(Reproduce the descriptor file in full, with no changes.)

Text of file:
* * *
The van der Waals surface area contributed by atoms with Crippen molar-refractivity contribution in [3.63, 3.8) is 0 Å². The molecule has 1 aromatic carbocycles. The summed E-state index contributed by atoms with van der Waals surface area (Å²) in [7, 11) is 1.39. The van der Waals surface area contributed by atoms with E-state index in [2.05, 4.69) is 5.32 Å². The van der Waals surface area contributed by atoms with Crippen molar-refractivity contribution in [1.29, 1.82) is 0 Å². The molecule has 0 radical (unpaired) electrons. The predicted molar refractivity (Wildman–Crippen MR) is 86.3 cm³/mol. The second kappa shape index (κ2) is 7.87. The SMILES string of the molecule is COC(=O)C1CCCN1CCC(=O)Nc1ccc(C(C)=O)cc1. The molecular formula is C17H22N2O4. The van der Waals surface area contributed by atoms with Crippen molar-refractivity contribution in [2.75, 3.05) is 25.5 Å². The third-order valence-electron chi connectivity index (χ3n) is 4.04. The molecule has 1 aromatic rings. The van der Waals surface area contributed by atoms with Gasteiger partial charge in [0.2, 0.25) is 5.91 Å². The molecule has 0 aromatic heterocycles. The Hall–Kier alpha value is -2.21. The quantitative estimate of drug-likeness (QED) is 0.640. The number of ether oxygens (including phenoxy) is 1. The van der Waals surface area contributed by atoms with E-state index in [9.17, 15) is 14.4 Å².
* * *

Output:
The van der Waals surface area contributed by atoms with Crippen molar-refractivity contribution in [3.63, 3.8) is 0 Å². The molecule has 1 aromatic carbocycles. The summed E-state index contributed by atoms with van der Waals surface area (Å²) in [7, 11) is 1.39. The van der Waals surface area contributed by atoms with E-state index in [2.05, 4.69) is 5.32 Å². The van der Waals surface area contributed by atoms with Crippen molar-refractivity contribution in [1.29, 1.82) is 0 Å². The molecule has 0 radical (unpaired) electrons. The predicted molar refractivity (Wildman–Crippen MR) is 86.3 cm³/mol. The second kappa shape index (κ2) is 7.87. The SMILES string of the molecule is COC(=O)C1CCCN1CCC(=O)Nc1ccc(C(C)=O)cc1. The molecular formula is C17H22N2O4. The van der Waals surface area contributed by atoms with Crippen molar-refractivity contribution in [2.75, 3.05) is 25.5 Å². The third-order valence-electron chi connectivity index (χ3n) is 4.04. The molecule has 1 aromatic rings. The van der Waals surface area contributed by atoms with Gasteiger partial charge in [0.2, 0.25) is 5.91 Å². The molecule has 0 aromatic heterocycles. The Hall–Kier alpha value is -2.21. The quantitative estimate of drug-likeness (QED) is 0.640. The number of ether oxygens (including phenoxy) is 1. The van der Waals surface area contributed by atoms with E-state index in [9.17, 15) is 14.4 Å².